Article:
Ministers clear EAC Secretariat of cash irregularities

Saturday March 28 2015

EALA MPs during a sitting in Arusha. PHOTO | FILE |

The East African Council of Ministers has rejected an audit report that cited irregularities in expenditure at the EAC Secretariat.

Instead, the ministers gave the Secretariat a clean bill of health, saying no over-expenditure had been recorded as stated in the report.

The ministers’ response to the East African Legislative Assembly Accounts Commission’s report had been highly anticipated by the legislators sitting in Bujumbura.

The report, which the commission presented to EALA last month, indicated that the EAC Secretariat overspent on some activities without seeking approval from the Council of Ministers. The most notable over-expenditure was on international air tickets and per diem, which were 300 per cent of the budgeted amount.

READ: $10m down the drain as scandal hits Arusha

The audit report indicated that the Secretariat spent $3.47 million on air travel, or about 10 per cent of its total expenditure. It also reported several anomalies, including tickets issued without authorisation or to the wrong people, and tickets issued to destinations different from those on the authorisation forms.


The EALA members demanded action by the Council of Ministers, with the Speaker asking for a report during the next Assembly.

The ministers informed the regional Assembly that: “An amount of $1,674,084 appropriated by the Assembly was transferred to the EAC General Reserve account as a result of improved efficiency in running the operations, although part was due to unexpended salaries for vacant positions.”

The Council of Ministers exonerated the Secretariat over the impression created by the audit commission’s report that substantial advances were made to staff accounts at the close of the year for activities not undertaken, instead noting that the $384,834 was spent in accordance with the financial rules and regulations, and the activities facilitated were captured within the approved EAC Calendar of Activities. 

“Records of the meetings and acknowledgment from the delegates paid were made available to the Council”, the ministers said. “The EAC management has ensured that since February 2013, daily attendance lists are attached to accountability documents, indicating the participants to all EAC meetings, in addition to boarding passes.”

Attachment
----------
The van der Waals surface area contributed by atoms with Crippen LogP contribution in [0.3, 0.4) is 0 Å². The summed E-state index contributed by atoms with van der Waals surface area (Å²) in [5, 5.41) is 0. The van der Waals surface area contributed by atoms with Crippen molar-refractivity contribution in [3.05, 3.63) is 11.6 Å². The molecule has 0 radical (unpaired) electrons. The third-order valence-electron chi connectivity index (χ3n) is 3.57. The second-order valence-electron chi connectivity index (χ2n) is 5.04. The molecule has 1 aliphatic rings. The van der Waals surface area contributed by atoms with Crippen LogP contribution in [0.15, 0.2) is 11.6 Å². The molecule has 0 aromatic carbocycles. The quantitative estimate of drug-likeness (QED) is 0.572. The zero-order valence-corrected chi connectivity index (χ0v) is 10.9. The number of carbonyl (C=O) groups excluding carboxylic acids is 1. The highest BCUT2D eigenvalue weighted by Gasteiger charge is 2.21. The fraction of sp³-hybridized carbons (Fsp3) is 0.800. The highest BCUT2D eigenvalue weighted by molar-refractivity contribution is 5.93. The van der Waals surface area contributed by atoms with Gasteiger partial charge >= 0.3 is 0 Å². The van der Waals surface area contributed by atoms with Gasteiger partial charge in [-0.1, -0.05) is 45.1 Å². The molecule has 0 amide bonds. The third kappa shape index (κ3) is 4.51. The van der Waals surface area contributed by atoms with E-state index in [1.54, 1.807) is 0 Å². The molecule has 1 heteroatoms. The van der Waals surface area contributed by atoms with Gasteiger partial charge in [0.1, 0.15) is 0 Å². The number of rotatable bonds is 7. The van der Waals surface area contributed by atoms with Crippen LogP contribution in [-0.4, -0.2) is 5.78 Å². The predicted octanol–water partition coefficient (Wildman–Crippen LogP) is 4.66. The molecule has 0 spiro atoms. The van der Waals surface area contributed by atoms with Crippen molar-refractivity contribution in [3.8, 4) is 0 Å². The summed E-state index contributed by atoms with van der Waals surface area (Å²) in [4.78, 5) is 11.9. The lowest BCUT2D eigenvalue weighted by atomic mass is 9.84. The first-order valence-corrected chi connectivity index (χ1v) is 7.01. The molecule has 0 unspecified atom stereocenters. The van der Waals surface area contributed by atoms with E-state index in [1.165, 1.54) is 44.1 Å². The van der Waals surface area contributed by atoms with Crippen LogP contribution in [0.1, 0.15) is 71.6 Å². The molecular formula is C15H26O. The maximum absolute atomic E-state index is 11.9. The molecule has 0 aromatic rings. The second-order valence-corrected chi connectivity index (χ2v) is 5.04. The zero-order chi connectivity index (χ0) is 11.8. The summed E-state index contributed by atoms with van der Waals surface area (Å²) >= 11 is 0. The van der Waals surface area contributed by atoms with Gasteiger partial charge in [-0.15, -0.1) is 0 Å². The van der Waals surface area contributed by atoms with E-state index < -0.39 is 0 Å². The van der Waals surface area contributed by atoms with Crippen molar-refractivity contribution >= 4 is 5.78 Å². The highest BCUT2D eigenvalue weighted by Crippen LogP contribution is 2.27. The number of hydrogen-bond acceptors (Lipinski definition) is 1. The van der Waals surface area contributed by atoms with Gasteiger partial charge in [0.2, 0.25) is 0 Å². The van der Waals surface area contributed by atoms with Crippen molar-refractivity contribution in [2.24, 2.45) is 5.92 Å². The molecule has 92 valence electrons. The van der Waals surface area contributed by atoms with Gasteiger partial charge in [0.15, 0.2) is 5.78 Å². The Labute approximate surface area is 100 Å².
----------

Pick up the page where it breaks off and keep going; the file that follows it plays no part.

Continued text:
On the issue of excessive daily subsistence allowances, the Council of Ministers told the House that all the undertaken activities had hitherto received approval by the Assembly.  The ministers further added that all travel was in line with the Calendar of Activities approved by the Council of Ministers and had received operational clearance by management. 

“Concerning the reported anomalies in accountabilities for imprest advances, the Council found that invitations and reports for meetings were not filed together with accountability documents found at the accounts department; however, accountants supported the payments with the boarding passes as evidence that the payees attended the meetings,” noted the ministers.

The Council, however, directed the accountants to always support and reveal all necessary available documents as advised by the Commission. It also recognised weakness in professional qualifications of participants in specific EAC meetings.

“We, therefore, have directed management to prepare invitations which clearly indicate the required calibre, profession and management level of participants in a specific meeting. The Council of Ministers will ensure that only qualified participants from partner states as indicated in the invitation letters are the ones who attend meetings by sampling during our quarterly meeting,” the Council states.

According to Uganda’s Minister for EAC Shem Bageine, the media exaggerated, especially on travel.

“It is unacceptable to generalise that EAC has misused funds given the fact that the nature of work involves travel. The travel budget was in effect approved by this House and I plead with media not to be sensational but to adequately research and report objectively,” he said.

READ: Ministers to slash EAC budgets over audit report